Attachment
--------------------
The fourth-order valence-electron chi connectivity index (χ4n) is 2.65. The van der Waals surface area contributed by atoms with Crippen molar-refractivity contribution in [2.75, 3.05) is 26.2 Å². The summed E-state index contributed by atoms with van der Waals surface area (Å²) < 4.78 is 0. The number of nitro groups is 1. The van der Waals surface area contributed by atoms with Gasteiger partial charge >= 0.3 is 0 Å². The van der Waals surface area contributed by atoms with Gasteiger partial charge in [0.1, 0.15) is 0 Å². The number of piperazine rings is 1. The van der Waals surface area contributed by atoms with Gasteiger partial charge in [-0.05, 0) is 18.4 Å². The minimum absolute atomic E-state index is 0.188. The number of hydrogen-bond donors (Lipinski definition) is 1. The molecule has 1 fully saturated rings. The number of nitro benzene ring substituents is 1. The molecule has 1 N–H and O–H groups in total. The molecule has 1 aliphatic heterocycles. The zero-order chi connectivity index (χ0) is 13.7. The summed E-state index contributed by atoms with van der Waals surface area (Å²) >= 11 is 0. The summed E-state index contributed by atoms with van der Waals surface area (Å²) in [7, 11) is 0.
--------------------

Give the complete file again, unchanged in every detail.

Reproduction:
The fourth-order valence-electron chi connectivity index (χ4n) is 2.65. The van der Waals surface area contributed by atoms with Crippen molar-refractivity contribution in [2.75, 3.05) is 26.2 Å². The summed E-state index contributed by atoms with van der Waals surface area (Å²) < 4.78 is 0. The number of nitro groups is 1. The van der Waals surface area contributed by atoms with Gasteiger partial charge >= 0.3 is 0 Å². The van der Waals surface area contributed by atoms with Gasteiger partial charge in [0.1, 0.15) is 0 Å². The number of piperazine rings is 1. The van der Waals surface area contributed by atoms with Gasteiger partial charge in [-0.05, 0) is 18.4 Å². The minimum absolute atomic E-state index is 0.188. The number of hydrogen-bond donors (Lipinski definition) is 1. The molecule has 1 fully saturated rings. The number of nitro benzene ring substituents is 1. The molecule has 1 N–H and O–H groups in total. The molecule has 1 aliphatic heterocycles. The zero-order chi connectivity index (χ0) is 13.7. The summed E-state index contributed by atoms with van der Waals surface area (Å²) >= 11 is 0. The summed E-state index contributed by atoms with van der Waals surface area (Å²) in [7, 11) is 0.